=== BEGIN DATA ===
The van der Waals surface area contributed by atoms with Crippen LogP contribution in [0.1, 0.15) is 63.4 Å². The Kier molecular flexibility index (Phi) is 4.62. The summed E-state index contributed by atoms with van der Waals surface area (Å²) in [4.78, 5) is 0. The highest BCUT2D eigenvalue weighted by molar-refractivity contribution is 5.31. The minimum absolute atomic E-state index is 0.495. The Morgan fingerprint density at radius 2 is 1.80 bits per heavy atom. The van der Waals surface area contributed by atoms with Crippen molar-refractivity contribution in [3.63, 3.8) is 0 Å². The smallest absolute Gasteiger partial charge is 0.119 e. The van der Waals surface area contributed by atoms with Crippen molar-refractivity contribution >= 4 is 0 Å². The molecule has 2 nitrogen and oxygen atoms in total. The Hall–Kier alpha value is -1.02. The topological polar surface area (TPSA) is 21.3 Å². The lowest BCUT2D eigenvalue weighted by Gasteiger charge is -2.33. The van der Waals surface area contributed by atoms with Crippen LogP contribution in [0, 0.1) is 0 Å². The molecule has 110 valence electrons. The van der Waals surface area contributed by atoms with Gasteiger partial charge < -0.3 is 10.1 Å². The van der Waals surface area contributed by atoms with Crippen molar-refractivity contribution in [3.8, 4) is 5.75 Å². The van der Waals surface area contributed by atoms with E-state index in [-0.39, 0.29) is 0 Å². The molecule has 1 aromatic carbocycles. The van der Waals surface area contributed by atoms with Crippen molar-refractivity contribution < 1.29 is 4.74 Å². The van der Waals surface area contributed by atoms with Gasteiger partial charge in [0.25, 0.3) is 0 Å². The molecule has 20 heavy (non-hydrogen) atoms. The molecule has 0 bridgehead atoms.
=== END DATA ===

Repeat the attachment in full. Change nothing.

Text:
The van der Waals surface area contributed by atoms with Crippen LogP contribution in [0.1, 0.15) is 63.4 Å². The Kier molecular flexibility index (Phi) is 4.62. The summed E-state index contributed by atoms with van der Waals surface area (Å²) in [4.78, 5) is 0. The highest BCUT2D eigenvalue weighted by molar-refractivity contribution is 5.31. The minimum absolute atomic E-state index is 0.495. The Morgan fingerprint density at radius 2 is 1.80 bits per heavy atom. The van der Waals surface area contributed by atoms with Crippen molar-refractivity contribution in [3.63, 3.8) is 0 Å². The smallest absolute Gasteiger partial charge is 0.119 e. The van der Waals surface area contributed by atoms with Crippen molar-refractivity contribution >= 4 is 0 Å². The molecule has 2 nitrogen and oxygen atoms in total. The Hall–Kier alpha value is -1.02. The topological polar surface area (TPSA) is 21.3 Å². The lowest BCUT2D eigenvalue weighted by Gasteiger charge is -2.33. The van der Waals surface area contributed by atoms with Crippen LogP contribution in [0, 0.1) is 0 Å². The molecule has 110 valence electrons. The van der Waals surface area contributed by atoms with Gasteiger partial charge < -0.3 is 10.1 Å². The van der Waals surface area contributed by atoms with Crippen molar-refractivity contribution in [3.8, 4) is 5.75 Å². The van der Waals surface area contributed by atoms with E-state index in [-0.39, 0.29) is 0 Å². The molecule has 1 aromatic carbocycles. The van der Waals surface area contributed by atoms with Crippen molar-refractivity contribution < 1.29 is 4.74 Å². The van der Waals surface area contributed by atoms with Gasteiger partial charge in [0.25, 0.3) is 0 Å². The molecule has 20 heavy (non-hydrogen) atoms. The molecule has 0 bridgehead atoms.